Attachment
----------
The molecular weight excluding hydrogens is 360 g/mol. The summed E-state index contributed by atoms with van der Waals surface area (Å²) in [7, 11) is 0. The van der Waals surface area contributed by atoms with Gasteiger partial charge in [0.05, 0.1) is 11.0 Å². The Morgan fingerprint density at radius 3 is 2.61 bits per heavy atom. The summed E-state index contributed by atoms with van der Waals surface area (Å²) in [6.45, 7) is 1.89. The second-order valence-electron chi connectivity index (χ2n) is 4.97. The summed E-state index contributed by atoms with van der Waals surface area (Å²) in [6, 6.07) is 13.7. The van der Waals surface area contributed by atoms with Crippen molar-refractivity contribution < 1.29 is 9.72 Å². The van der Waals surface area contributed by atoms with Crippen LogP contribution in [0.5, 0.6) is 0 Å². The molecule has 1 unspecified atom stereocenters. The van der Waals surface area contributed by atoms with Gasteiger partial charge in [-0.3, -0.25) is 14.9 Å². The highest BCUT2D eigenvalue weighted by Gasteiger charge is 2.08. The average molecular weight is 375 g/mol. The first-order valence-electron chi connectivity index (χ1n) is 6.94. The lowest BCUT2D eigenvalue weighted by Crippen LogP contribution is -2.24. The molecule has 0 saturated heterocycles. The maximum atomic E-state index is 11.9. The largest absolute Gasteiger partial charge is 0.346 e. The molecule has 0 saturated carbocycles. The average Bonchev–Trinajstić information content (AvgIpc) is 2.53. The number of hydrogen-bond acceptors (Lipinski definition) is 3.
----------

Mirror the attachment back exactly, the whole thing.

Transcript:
The molecular weight excluding hydrogens is 360 g/mol. The summed E-state index contributed by atoms with van der Waals surface area (Å²) in [7, 11) is 0. The van der Waals surface area contributed by atoms with Gasteiger partial charge in [0.05, 0.1) is 11.0 Å². The Morgan fingerprint density at radius 3 is 2.61 bits per heavy atom. The summed E-state index contributed by atoms with van der Waals surface area (Å²) in [6.45, 7) is 1.89. The second-order valence-electron chi connectivity index (χ2n) is 4.97. The summed E-state index contributed by atoms with van der Waals surface area (Å²) in [6, 6.07) is 13.7. The van der Waals surface area contributed by atoms with Crippen molar-refractivity contribution < 1.29 is 9.72 Å². The van der Waals surface area contributed by atoms with Crippen LogP contribution in [0.5, 0.6) is 0 Å². The molecule has 1 unspecified atom stereocenters. The van der Waals surface area contributed by atoms with Gasteiger partial charge in [-0.3, -0.25) is 14.9 Å². The highest BCUT2D eigenvalue weighted by Gasteiger charge is 2.08. The average molecular weight is 375 g/mol. The first-order valence-electron chi connectivity index (χ1n) is 6.94. The lowest BCUT2D eigenvalue weighted by Crippen LogP contribution is -2.24. The molecule has 0 saturated heterocycles. The maximum atomic E-state index is 11.9. The largest absolute Gasteiger partial charge is 0.346 e. The molecule has 0 saturated carbocycles. The average Bonchev–Trinajstić information content (AvgIpc) is 2.53. The number of hydrogen-bond acceptors (Lipinski definition) is 3.